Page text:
Aimed to correct a vertebral fracture, vertebroplasty is a procedure that stabilizes the spine by injecting bone cement through a small hole in the back.
What is a Vertebroplasty?
- Eases pain from a vertebral fracture that is most often caused by osteoporosis.
- An image-guided procedure, vertebroplasty corrects fractures with a bone cement injection through a tiny hole in the back. After the cement hardens, the fracture is stabilized, which straightens and decompresses the spine.
- Also known as an osteoporosis fracture, vertebral fractures most commonly ail women in their late 50s and older.
- Procedure is minimally-invasive and normally takes just 15 minutes.
Vertebroplasty is a spinal procedure that decreases pain from a debilitating vertebral fracture of the thoracic (middle) or lumbar section of the back. The procedure consists of injecting bone cement to seal the fracture via a small hole in the back (percutaneously). Unlike Kyphoplasty, which aims to correct the roundback symptom of kyphosis, vertebroplasty is performed to support the spine and soothe pain and other incapacitating symptoms.
Many women in their late 50s or older have osteoporosis; in fact, it is estimated that close to 40 percent of American women will develop the condition, which degenerates bones, making them brittle and thin. Thinned bones are at more risk for developing fractures, which can occur in various sections of the spine. Osteoporosis fractures can be extremely painful and may greatly limit a patient's daily life, including their physical and social activity level.
Vertebral fractures may cause the affected vertebra to collapse, affecting the spine's structure and stability, as well as causing the patient's pain. Many patients with a vertebral fracture have tried conservative methods of treatment like resting for periods of time, bracing, and/or pain medication. Sometimes extreme pain may still exist, which is why vertebroplasty can be a much-needed procedure for some patients.
The procedure takes just 15 minutes and is noninvasive. Vertebroplasty is more commonly done on women in their late 50s and older because osteoporosis affects women more than men. For now, Medicare is the only insurance that covers the cost of vertebroplasty, even though this procedure is considerably needed.
What does it treat?
- Osteoporosis Complications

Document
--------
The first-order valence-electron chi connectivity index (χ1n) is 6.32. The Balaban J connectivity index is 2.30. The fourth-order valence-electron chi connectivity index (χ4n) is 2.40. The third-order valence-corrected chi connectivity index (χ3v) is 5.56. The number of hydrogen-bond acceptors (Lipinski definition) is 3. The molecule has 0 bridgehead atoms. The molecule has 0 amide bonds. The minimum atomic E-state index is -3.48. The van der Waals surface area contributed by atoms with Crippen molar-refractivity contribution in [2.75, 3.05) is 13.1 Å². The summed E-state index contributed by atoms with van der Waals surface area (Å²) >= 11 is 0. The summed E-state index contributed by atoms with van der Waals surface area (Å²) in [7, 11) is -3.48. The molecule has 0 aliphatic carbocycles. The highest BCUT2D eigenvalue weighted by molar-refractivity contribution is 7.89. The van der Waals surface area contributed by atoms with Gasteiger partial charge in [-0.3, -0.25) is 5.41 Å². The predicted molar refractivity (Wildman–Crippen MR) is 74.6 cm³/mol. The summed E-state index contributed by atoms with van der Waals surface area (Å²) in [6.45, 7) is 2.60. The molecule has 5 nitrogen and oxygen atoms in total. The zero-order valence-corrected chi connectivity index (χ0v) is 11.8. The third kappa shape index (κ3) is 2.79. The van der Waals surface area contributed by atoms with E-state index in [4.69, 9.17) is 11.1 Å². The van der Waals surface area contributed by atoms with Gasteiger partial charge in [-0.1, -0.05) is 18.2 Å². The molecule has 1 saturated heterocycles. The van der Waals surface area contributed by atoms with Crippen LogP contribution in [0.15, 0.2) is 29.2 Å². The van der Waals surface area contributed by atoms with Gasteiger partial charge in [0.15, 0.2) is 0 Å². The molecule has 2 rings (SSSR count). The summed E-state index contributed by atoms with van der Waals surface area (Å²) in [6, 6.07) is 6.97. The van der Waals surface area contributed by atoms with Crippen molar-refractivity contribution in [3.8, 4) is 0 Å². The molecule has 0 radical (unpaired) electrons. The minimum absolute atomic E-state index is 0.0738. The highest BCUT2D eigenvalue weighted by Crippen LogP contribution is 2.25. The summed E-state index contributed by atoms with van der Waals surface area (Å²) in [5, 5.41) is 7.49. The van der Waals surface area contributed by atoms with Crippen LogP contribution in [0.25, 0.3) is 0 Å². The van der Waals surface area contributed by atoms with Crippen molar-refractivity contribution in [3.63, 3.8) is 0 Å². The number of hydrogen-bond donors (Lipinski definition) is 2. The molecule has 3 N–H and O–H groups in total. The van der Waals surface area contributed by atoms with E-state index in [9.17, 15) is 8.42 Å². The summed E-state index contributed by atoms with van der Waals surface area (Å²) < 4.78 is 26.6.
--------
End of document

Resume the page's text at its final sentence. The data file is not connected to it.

- Vertebral fracture, also known as an osteoporosis fracture
- Collapsed vertebrae
- Compressed and/or Unstable Spine
- Weakened spine
Who are good candidates?
Ideal candidates for vertebroplasty experience painful symptoms from a vertebral fracture. Pain may be of varying strengths. Patients eligible for this procedure should have pain for at least 3 months that have failed to relieve after attempts at conservative methods of treatment. Additionally, patients should have one or more of the following symptoms:
- Acute or chronic pain of varying severities that is sharp, dull, deep, throbbing, constant, and/or shooting
- Pain that hinders patient's quality of life and limits their everyday activities, whether physical or social
- Weakness, numbness, or tingling sensation felt from the pain
- Difficulty standing, walking, or standing straight
- Past efforts of conservative methods of treatment that did not help with easing pain or healing the fracture
Moreover, ideal patients should understand that physical therapy may be required during their recovery, and ought to be positive towards effective pain improvement and management.
What is the procedure like?
A quick procedure, vertebroplasty takes only 15 minutes from start to finish. Patients are under local anesthesia while the procedure is carried out.
The following are the usual steps of vertebroplasty:
- After taking a sedative and given local anesthetic, the patient lies on their stomach. Next, the surgeon will prep the area on the back for the incision.
- The surgeon creates a very small incision the shape and size of a hole. Then, a small needle is inserted into the incision and guided towards the affected vertebra with help from X-ray imaging.
- The bone cement is now injected from the needle and into the fracture to fill in the empty spaces and stabilize the vertebra.
- Once finished with the injection, the surgeon removes the needle and closes the incision with sutures.